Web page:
I asked, “How are you?” They responded, “I’m Fine.” Only I knew that wasn’t true. It’s happened more times than I can remember.
- The woman whose husband is leaving her.
- The family whose new baby is in intensive care.
- The twelve-stepper who is in the middle of a really painful fourth step.
- The man who just lost his job and doesn’t know how he’s going to support his family.
- The leader who had a terrible week and is fighting self-doubt.
It’s an easy response to give and I don’t hold it against them. A perfectionist knows how hard it is to be anything less than shiny. But this tendency is a bigger problem than you might think.
The pancake griddle that didn’t tell the truth.
I was picking up supplies for a church event this week when I came across a box. It’s for an electric griddle. It drew my attention because I have this very model in my own kitchen, but something about the picture didn’t seem quite right.
A little later I came across that box again, and when I looked at the picture, I suddenly figured out why it seemed strange. Take a look at the picture below and see if you can figure out the problem. I’ll wait…
In the picture on the box, the griddle’s in action. There’s pancakes and sausages right there, freshly cooked up. You can practically smell the breakfast goodness.
Except that there is no way those pancakes and sausages were cooked on that griddle. How do I know?
Because I’ve used one exactly like it and it never looks like that. The surface of the griddle is completely clean. No sheen of oil. No crispy-cracklins’ from the last round of sausages that are now over-cooked. No random drips of batter on the handles hardening into cement-grade batter barnacles.
Someone cooked up these pancakes and sausages on a different griddle and then transferred them to the “photo model,” arranging them neatly for the picture.
I chuckled at this thought. The moment I realized what they’d done, I knew I’d done it in my life as well. I love for people to see the outcome of my life and choices, but I don’t necessarily want everyone to see the messy process that it took to get there.
I’m not the only one.
- Couples don’t talk about the struggles they have making their marriage work.
- Parents don’t talk about how insane their children make them, how they get close to crossing the line.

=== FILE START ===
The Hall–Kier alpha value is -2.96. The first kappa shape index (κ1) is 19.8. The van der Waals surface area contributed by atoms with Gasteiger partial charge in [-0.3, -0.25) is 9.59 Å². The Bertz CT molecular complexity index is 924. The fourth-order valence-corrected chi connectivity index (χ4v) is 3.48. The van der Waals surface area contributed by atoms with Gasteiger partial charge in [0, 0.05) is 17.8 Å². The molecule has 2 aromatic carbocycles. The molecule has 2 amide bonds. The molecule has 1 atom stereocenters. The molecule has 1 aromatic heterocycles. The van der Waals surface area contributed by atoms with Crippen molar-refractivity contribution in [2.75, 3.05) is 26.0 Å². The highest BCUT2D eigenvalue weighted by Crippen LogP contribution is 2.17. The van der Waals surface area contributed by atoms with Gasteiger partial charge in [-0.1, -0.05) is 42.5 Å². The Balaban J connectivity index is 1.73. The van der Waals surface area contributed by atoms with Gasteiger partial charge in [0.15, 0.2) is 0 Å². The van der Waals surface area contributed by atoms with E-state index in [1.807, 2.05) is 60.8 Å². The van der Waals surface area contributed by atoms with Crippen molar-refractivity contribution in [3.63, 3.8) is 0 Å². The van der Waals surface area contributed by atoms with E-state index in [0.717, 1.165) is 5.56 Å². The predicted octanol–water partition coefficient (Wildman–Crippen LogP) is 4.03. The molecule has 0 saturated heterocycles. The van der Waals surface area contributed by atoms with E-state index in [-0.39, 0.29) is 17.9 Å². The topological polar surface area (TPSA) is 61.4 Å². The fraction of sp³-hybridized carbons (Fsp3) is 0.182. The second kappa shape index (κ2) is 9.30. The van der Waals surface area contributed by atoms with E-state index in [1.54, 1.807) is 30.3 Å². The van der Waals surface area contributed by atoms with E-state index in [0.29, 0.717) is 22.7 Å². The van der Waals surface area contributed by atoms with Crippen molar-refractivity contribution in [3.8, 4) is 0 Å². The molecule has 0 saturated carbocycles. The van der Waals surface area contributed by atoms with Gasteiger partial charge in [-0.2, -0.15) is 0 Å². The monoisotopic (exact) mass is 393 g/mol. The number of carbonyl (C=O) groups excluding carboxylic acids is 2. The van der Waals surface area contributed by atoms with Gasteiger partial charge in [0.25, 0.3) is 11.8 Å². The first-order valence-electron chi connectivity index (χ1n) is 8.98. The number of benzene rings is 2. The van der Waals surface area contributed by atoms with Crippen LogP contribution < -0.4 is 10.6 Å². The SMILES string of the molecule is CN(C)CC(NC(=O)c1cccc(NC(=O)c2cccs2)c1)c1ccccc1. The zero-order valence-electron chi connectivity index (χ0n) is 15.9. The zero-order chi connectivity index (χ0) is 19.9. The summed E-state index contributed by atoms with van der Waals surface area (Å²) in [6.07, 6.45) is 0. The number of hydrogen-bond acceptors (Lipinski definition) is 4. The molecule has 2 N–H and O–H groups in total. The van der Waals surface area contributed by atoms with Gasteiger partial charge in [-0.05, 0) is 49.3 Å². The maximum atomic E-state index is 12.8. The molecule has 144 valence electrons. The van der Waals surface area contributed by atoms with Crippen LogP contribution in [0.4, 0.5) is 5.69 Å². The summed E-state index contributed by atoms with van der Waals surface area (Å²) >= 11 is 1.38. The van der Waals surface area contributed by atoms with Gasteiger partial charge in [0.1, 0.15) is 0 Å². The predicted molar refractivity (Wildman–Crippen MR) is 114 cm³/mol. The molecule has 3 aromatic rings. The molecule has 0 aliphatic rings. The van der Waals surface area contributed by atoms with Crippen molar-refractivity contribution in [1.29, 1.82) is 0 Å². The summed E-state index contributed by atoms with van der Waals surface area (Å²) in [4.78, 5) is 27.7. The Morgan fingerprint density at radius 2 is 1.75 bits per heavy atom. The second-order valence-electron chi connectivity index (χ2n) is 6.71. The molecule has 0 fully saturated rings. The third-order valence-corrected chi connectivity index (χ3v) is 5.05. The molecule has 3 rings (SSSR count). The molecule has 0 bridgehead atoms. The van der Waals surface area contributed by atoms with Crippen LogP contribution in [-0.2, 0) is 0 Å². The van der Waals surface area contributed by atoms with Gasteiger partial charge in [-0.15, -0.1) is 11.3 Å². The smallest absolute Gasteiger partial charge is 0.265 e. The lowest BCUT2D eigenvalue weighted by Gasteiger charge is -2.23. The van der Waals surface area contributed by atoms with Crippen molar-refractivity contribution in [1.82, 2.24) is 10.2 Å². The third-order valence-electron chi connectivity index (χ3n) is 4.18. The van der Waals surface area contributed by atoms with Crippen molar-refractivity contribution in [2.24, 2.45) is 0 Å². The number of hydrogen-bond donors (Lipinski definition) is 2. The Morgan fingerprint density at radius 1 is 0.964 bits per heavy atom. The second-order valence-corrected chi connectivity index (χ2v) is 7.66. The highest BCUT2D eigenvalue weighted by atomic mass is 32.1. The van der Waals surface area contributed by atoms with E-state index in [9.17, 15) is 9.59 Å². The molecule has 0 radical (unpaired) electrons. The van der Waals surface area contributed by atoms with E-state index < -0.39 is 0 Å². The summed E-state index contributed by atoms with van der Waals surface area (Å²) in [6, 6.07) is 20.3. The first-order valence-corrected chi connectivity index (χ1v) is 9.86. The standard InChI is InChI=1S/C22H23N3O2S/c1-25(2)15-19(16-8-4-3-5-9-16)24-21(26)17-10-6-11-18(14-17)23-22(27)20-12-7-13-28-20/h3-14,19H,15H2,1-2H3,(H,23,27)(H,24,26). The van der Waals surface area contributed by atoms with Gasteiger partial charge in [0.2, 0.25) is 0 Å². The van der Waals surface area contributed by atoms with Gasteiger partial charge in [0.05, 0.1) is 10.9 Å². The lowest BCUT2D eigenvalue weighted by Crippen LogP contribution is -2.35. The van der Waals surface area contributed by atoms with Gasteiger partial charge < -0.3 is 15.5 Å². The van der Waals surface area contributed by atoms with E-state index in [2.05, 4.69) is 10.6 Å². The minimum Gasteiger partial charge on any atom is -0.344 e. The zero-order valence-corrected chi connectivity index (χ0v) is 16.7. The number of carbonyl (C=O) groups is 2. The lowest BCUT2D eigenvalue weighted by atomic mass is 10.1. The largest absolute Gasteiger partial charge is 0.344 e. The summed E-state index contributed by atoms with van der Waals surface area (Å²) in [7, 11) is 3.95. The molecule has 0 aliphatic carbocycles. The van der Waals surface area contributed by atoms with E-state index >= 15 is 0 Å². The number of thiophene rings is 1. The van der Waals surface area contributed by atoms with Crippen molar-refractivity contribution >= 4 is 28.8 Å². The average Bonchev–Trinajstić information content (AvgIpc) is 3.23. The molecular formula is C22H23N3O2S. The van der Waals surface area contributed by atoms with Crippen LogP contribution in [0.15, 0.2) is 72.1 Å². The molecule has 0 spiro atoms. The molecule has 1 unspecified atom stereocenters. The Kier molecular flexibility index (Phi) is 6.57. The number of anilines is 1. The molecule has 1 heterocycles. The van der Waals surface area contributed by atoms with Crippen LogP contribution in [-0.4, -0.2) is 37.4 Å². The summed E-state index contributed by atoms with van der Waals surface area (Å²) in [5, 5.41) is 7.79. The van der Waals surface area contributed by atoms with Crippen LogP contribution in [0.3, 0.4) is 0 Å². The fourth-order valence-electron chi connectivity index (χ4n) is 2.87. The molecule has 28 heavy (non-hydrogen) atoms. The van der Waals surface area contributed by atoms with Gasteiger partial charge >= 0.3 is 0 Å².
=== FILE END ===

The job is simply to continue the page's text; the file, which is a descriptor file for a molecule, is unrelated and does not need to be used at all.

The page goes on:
- Pastors don’t talk about struggling with doubt or fear or sin.
- Corporations, counseled by their attorneys, won’t apologize for messes they’ve made, or acknowledge that they could have done better.
We’re all trying to show off the beautifully clean photo-model griddle with picture-perfect round pancakes and perfectly browned sausages. “Hey, everybody! I’m fine!” *grins*
The truth is our pancakes are weird shapes, our sausages are burned at one end, and the griddle probably wasn’t cleaned that well the last time we used it. But we don’t want anyone to know.
You can either be real or shiny. Not both.
Do you see this tendency in your life? Bending the truth just a little so that things seem cleaner than they really are? Relating to others through “press releases” that summarize the best of what’s going on for you, rather than the truth?
This is keeping you from the kind of growth you really want to have!
Here’s what you need to know: Telling the truth is the gateway to your growth. Trying to portray your life as better than it is is a form of denial. All the energy you put into making things look perfect is energy and time that could be invested in growing, or even in enjoying your life.
Instead of pretending, you could be growing!
Whether you want to grow personally, find emotional healing or have a more engaged relationship with God, telling the truth is the gateway. Confession opens the door to relational reconciliation with others and with God. It even precedes healing! Repentance allows you to rebuild trust and credibility after you’ve blown it.
The more we live in alignment with what’s true, the more space we give God to work in us. There’s just no other way. God is truth and just doesn’t spend much time in places where the truth is covered up.
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